- I found it easier to set the four "Quad Receive" memories "By Channel"... See CHIRP. Once you get the Q-R frequencies and names programmed, you still have to go through the setting of CTCS tone, offset, etc. using the radio, even though they're stored in memory.
- One scrolls through the Q-R positions using the EXIT/AB mic button (as in ABCD)
- Once you highlight a Q-R entry, you can move up or down by the programmed step by pressing UP/DN (if in VFO or frequency mode). Likewise, you can scroll through memory positions using the UP/DN buttons when in Channel or memory mode.
- There apparently is a mic button to change between VFO and Memory mode but I can't find it. To date, I'm still using the front panel V/M button.

Should you buy it? I see no reason not to. Unless you're a real V/UHF enthusiast (which I am not) it works about as good as a $300 I-K-Y rig. BTW, I got mine off Amazon for $85.88 including software and programming cable. My radio carries the TALKCOOP name (paper sticker) but it appears 100% QYT.

73
 
KA4SET Rating: 4/5 Mar 21, 2017 10:23 Send this review to a friend
Good for the money  Time owned: 0 to 3 months
Only had it for a day, but seems good. Audio loud and clear. Doesn't feel cheap, except for the two knobs. Looks good. Got it for my mobile commute.
 
NC6J Rating: 5/5 Mar 14, 2017 18:39 Send this review to a friend
works well  Time owned: 0 to 3 months
At $85 on Amazon, I figured the low price was worth the risk of a little trouble.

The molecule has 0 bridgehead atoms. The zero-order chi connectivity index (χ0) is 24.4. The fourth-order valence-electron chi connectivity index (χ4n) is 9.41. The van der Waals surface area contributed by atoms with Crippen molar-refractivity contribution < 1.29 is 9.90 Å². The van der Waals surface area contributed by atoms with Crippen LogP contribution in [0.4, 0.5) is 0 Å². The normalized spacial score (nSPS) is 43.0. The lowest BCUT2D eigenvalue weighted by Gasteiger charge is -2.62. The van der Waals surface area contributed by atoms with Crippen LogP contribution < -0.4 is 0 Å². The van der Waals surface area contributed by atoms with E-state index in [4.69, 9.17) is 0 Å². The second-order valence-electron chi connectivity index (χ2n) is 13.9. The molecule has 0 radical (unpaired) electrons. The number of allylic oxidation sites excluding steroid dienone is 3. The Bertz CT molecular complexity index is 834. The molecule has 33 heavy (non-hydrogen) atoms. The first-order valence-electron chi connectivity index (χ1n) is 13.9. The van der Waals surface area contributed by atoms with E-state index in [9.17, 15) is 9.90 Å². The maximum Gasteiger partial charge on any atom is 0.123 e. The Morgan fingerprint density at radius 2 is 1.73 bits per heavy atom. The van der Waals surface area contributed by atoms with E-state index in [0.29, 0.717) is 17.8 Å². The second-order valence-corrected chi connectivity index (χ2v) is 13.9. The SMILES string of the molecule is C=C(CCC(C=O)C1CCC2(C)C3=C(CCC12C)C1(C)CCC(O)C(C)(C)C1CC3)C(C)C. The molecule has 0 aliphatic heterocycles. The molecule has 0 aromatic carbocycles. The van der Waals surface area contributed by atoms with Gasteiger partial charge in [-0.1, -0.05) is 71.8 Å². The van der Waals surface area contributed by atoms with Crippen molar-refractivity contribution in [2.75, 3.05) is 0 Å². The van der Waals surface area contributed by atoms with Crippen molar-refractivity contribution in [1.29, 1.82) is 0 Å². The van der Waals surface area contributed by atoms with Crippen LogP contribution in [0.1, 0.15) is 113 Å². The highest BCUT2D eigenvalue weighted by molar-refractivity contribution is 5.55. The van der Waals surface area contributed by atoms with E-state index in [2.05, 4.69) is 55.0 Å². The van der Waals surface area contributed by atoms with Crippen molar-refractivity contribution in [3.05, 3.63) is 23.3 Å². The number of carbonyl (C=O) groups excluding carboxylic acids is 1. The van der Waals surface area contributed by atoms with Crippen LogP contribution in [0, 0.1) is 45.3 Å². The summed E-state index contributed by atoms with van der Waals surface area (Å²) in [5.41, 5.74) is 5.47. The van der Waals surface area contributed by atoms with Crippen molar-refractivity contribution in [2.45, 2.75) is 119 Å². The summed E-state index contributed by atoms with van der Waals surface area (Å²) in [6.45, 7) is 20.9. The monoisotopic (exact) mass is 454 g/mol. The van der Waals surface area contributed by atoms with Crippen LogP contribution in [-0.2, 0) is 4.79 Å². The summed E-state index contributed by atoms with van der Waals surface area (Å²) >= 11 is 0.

Took it out of the box, powered it up, programmed by hand in about 5 min, (came with a decent English manual), and within 15 minutes had it running as the primary radio on my packet node. Works so well, I will replace the 2nd radio in my node with another 9800D this week.

Also, for it's size, as a mobile install it could easily fit in an ashtray slot.
 
KJ4FGI Rating: 5/5 Mar 14, 2017 02:42 Send this review to a friend
Very Nice  Time owned: 6 to 12 months
I have had no problems,it was cheaper than spending $209.00 on a Mirage BD-35 for my Yaesu FT-60r. I paid $89.00 new off eBay, I get very good audio reports, it sounds great and it's small , great for a go box. Vey easy to program without the software. I give it a thumbs up....
 
G1MQQ Rating: 0/5 Mar 3, 2017 12:13 Send this review to a friend
Rubbish  Time owned: 0 to 3 months
Frequency change Hit and miss. Turn the knob too fast and it goes backwards!!